Working with both Object-Oriented software and Relational Databases can be cumbersome and time-consuming. Development costs are significantly higher due to a paradigm mismatch between how data is represented in objects versus relational databases. Hibernate is an Object/Relational Mapping (ORM) solution for Java environments. The term Object/Relational Mapping refers to the technique of mapping data between an object model representation to a relational data model representation. See for a good high-level discussion. Also, Martin Fowler’s OrmHate article takes a look at many of the mismatch problems.

Although having a strong background in SQL is not required to use Hibernate, having a basic understanding of the concepts can help you understand Hibernate more quickly and fully. An understanding of data modeling principles is especially important. Both and are good starting points for understanding these data modeling principles.

Hibernate takes care of the mapping from Java classes to database tables, and from Java data types to SQL data types. In addition, it provides data query and retrieval facilities. It can significantly reduce development time otherwise spent with manual data handling in SQL and JDBC. Hibernate’s design goal is to relieve the developer from 95% of common data persistence-related programming tasks by eliminating the need for manual, hand-crafted data processing using SQL and JDBC. However, unlike many other persistence solutions, Hibernate does not hide the power of SQL from you and guarantees that your investment in relational technology and knowledge is as valid as always.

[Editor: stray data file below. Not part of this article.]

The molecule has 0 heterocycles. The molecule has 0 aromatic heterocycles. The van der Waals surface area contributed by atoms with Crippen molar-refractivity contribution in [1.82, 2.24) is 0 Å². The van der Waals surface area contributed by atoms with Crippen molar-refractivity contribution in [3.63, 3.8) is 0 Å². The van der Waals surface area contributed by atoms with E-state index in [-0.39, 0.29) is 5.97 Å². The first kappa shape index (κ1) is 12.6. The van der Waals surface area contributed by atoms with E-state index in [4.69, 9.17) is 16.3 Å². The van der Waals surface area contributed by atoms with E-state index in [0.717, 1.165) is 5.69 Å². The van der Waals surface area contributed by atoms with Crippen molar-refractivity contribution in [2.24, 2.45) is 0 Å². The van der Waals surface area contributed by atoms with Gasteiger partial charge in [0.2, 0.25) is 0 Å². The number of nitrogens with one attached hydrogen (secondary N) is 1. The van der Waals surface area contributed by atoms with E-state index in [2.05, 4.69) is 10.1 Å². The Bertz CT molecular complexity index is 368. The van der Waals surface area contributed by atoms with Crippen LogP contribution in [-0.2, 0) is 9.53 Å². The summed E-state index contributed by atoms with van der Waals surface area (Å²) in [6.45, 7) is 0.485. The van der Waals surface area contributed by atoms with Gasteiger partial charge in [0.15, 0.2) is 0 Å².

Hibernate may not be the best solution for data-centric applications that only use stored-procedures to implement the business logic in the database, it is most useful with object-oriented domain models and business logic in the Java-based middle-tier. However, Hibernate can certainly help you to remove or encapsulate vendor-specific SQL code and streamlines the common task of translating result sets from a tabular representation to a graph of objects.

See for information on getting involved.

The projects and code for the tutorials referenced in this guide are available as

1. Obtaining Hibernate

1.1. The Hibernate Modules/Artifacts

Hibernate’s functionality is split into a number of modules/artifacts meant to isolate dependencies (modularity).


The main (core) Hibernate module. Defines its ORM features and APIs as well as the various integration SPIs.


Hibernate’s historical entity versioning feature


Hibernate’s Spatial/GIS data-type support


Hibernate support for running in OSGi containers.


Integrates the Agroal connection pooling library into Hibernate


Integrates the C3P0 connection pooling library into Hibernate


Integrates the HikariCP connection pooling library into Hibernate


Integrates the Vibur DBCP connection pooling library into Hibernate


Integrates the Proxool connection pooling library into Hibernate


Integrates the JCache caching specification into Hibernate, enabling any compliant implementation to become a second-level cache provider.


Integrates the Ehcache caching library into Hibernate as a second-level cache provider.

1.2. Release Bundle Downloads

The Hibernate team provides release bundles hosted on the SourceForge File Release System, in both TGZ and ZIP formats. Each release bundle contains JAR files, documentation, source code, and other goodness.

You can download releases of Hibernate, in your chosen format, from the list at The release bundle is structured as follows:

  • The lib/required/ directory contains the hibernate-core jar and all of its dependencies. All of these jars are required to be available on your classpath no matter which features of Hibernate are being used.

  • The lib/envers directory contains the hibernate-envers jar and all of its dependencies (beyond those in lib/required/ and lib/jpa/).

  • The lib/spatial/ directory contains the hibernate-spatial jar and all of its dependencies (beyond those in lib/required/)

  • The lib/osgi/ directory contains the hibernate-osgi jar and all of its dependencies (beyond those in lib/required/ and lib/jpa/)

  • The lib/jpa-metamodel-generator/ directory contains the jar needed for generating the Criteria API type-safe Metamodel.